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Emergency Departments in Northern Ireland strained by capacity issues and facing severe pressures

2 June 2021

Commenting on the significant increase in pressures on Emergency Departments in Northern Ireland, Dr Paul Kerr, Vice President of the Royal College of Emergency Medicine Northern Ireland, said:

“Emergency Departments (EDs) across Northern Ireland are facing severe pressures. In April we stated that pressures on EDs in Northern Ireland were rapidly increasing and we needed urgent action and a clear plan and support to meet the rise in demand. With a return of crowding and long stays, we called for the safe expansion of capacity. No such action has been taken yet.

“Right now, we have record numbers of emergency admissions delayed by over 12-hours. Things are deteriorating very quickly; Emergency Departments are facing crises over emergency cases delayed for long periods before being admitted.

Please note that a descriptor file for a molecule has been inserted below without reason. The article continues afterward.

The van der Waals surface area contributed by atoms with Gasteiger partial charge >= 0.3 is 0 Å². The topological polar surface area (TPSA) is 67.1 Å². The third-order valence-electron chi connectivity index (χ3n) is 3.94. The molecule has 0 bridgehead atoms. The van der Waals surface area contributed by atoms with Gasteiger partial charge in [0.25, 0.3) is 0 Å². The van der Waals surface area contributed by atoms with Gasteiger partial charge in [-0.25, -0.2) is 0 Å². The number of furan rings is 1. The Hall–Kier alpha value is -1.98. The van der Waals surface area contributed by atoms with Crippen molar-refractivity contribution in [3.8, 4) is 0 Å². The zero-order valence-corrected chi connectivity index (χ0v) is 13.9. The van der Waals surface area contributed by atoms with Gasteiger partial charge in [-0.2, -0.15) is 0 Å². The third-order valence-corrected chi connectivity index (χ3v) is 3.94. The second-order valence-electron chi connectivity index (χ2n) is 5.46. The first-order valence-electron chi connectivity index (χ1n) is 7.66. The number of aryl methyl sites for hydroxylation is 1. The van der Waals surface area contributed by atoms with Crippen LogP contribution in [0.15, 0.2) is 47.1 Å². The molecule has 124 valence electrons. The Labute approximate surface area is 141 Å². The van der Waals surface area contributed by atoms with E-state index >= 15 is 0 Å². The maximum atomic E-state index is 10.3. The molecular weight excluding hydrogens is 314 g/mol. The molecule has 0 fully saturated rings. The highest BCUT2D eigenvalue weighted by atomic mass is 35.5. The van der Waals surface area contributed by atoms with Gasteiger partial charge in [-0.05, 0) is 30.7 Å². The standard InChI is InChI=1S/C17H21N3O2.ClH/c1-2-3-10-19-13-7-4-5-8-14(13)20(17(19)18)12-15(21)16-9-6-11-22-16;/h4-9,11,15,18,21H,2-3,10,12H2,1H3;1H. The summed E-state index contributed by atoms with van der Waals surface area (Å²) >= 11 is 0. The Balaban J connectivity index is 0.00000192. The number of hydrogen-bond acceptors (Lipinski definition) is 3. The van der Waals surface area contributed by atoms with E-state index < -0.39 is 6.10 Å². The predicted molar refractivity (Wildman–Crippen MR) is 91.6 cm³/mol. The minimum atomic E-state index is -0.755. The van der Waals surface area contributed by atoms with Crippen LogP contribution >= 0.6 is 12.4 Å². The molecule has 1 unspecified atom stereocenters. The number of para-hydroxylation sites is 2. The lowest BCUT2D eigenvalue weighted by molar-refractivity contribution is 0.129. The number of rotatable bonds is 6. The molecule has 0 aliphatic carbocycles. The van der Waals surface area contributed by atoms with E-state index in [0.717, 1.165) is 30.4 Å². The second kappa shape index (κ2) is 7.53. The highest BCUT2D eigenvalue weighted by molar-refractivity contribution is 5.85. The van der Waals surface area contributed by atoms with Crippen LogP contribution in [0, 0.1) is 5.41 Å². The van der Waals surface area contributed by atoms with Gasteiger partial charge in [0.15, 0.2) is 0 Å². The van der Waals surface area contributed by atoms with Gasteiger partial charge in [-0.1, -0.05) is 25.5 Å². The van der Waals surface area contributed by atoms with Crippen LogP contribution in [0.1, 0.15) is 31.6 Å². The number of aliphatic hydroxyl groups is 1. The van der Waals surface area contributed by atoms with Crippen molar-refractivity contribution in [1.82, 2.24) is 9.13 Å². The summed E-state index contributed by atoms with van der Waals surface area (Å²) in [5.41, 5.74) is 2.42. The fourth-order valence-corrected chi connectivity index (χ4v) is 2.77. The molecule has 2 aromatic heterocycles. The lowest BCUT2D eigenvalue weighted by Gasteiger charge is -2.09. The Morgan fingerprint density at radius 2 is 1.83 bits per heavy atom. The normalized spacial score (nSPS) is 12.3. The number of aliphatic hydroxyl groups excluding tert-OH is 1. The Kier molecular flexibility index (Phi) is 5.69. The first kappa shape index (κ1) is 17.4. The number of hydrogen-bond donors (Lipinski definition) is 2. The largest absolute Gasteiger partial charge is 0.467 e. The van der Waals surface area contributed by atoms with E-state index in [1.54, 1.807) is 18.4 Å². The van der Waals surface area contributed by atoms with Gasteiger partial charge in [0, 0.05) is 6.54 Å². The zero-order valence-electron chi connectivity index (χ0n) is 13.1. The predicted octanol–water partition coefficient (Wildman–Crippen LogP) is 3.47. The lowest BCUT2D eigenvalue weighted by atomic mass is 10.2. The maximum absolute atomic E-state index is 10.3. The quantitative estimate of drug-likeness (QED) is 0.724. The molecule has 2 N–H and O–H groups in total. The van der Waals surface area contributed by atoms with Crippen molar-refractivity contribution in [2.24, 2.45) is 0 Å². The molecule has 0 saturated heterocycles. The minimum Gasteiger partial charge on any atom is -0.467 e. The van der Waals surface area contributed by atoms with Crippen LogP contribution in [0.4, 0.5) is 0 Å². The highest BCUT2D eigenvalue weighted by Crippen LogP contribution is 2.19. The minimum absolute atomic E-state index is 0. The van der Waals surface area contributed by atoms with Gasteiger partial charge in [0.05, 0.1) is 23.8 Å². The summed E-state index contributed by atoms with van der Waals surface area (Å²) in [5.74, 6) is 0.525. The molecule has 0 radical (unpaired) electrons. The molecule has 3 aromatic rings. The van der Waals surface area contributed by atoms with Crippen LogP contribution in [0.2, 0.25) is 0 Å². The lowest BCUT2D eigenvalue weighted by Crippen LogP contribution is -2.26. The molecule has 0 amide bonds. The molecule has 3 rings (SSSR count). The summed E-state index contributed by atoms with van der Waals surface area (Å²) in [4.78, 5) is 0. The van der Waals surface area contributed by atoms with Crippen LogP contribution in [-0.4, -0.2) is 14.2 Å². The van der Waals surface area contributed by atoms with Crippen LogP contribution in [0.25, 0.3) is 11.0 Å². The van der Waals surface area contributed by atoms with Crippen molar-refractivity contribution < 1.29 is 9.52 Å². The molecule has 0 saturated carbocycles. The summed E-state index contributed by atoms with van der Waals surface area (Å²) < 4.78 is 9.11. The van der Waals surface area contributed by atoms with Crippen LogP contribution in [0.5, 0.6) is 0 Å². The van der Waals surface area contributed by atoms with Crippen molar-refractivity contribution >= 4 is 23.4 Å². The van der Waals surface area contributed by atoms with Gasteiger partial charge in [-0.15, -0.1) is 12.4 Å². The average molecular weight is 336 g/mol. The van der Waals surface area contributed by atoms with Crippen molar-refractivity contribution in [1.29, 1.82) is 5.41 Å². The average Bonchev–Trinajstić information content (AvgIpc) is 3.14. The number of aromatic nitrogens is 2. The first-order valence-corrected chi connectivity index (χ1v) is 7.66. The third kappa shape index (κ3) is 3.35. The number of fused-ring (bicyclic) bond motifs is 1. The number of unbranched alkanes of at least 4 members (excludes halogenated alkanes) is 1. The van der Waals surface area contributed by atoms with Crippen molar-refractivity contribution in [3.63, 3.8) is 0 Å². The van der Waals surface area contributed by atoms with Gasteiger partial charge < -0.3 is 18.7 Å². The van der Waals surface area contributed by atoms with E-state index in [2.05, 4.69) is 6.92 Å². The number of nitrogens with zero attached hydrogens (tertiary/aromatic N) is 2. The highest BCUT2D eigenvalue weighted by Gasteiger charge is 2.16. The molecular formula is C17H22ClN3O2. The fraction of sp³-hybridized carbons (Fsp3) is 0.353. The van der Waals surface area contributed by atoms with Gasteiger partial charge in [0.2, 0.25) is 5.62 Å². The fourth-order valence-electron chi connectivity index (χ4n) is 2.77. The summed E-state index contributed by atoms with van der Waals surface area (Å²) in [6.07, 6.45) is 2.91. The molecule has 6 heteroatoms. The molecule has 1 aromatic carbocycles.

“The focus on elective care is necessary but that must not come at the cost of urgent and emergency care. Any approach must see the connection between the two and be taken in tandem. We cannot neglect urgent and emergency care or these patients. And EDs cannot be used as extra capacity for elective care when we desperately need the capacity for our urgent and emergency care patients.

“We are facing major capacity issues. While alternative care such as ‘Phone First’ and urgent care centres aim to help, the real demand and footfall comes to Emergency Departments so that is where we must dedicate what limited resources, funding, and staff we have.

“Without any safe expansion of capacity or support for Emergency Departments, dangerous crowding, long stays and corridor care – that we are already seeing – could become more routine and put patient safety at risk – especially with covid still present in the community. We must see steps be taken to support our EDs and a clear plan, beginning with finding a safe way to increase the number of beds.”


Notes to Editor

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